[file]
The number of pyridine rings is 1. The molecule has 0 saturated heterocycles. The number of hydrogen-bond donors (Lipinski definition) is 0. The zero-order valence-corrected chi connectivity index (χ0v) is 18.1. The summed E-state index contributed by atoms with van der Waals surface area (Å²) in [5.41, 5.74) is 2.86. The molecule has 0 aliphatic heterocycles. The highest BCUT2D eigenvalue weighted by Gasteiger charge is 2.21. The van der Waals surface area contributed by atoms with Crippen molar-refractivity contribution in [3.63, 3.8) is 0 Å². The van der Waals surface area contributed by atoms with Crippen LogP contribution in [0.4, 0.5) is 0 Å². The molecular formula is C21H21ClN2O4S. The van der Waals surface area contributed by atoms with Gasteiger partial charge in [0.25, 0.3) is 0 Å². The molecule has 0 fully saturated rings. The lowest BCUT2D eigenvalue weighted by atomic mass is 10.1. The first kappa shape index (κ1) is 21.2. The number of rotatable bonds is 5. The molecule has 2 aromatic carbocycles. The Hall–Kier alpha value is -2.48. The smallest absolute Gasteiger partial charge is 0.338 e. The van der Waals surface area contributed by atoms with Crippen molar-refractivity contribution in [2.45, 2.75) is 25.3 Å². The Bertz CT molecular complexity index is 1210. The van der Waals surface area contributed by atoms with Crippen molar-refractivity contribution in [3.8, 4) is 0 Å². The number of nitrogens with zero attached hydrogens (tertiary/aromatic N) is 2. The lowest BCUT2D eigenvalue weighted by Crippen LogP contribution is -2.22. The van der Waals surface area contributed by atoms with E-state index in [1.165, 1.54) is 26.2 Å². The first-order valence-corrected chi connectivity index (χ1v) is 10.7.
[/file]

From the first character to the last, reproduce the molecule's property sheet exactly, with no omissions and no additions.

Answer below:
The number of pyridine rings is 1. The molecule has 0 saturated heterocycles. The number of hydrogen-bond donors (Lipinski definition) is 0. The zero-order valence-corrected chi connectivity index (χ0v) is 18.1. The summed E-state index contributed by atoms with van der Waals surface area (Å²) in [5.41, 5.74) is 2.86. The molecule has 0 aliphatic heterocycles. The highest BCUT2D eigenvalue weighted by Gasteiger charge is 2.21. The van der Waals surface area contributed by atoms with Crippen molar-refractivity contribution in [3.63, 3.8) is 0 Å². The van der Waals surface area contributed by atoms with Crippen LogP contribution in [0.4, 0.5) is 0 Å². The molecular formula is C21H21ClN2O4S. The van der Waals surface area contributed by atoms with Gasteiger partial charge in [0.25, 0.3) is 0 Å². The molecule has 0 fully saturated rings. The lowest BCUT2D eigenvalue weighted by atomic mass is 10.1. The first kappa shape index (κ1) is 21.2. The number of rotatable bonds is 5. The molecule has 2 aromatic carbocycles. The Hall–Kier alpha value is -2.48. The smallest absolute Gasteiger partial charge is 0.338 e. The van der Waals surface area contributed by atoms with Crippen molar-refractivity contribution in [2.45, 2.75) is 25.3 Å². The Bertz CT molecular complexity index is 1210. The van der Waals surface area contributed by atoms with Crippen molar-refractivity contribution in [3.8, 4) is 0 Å². The number of nitrogens with zero attached hydrogens (tertiary/aromatic N) is 2. The lowest BCUT2D eigenvalue weighted by Crippen LogP contribution is -2.22. The van der Waals surface area contributed by atoms with E-state index in [1.165, 1.54) is 26.2 Å². The first-order valence-corrected chi connectivity index (χ1v) is 10.7.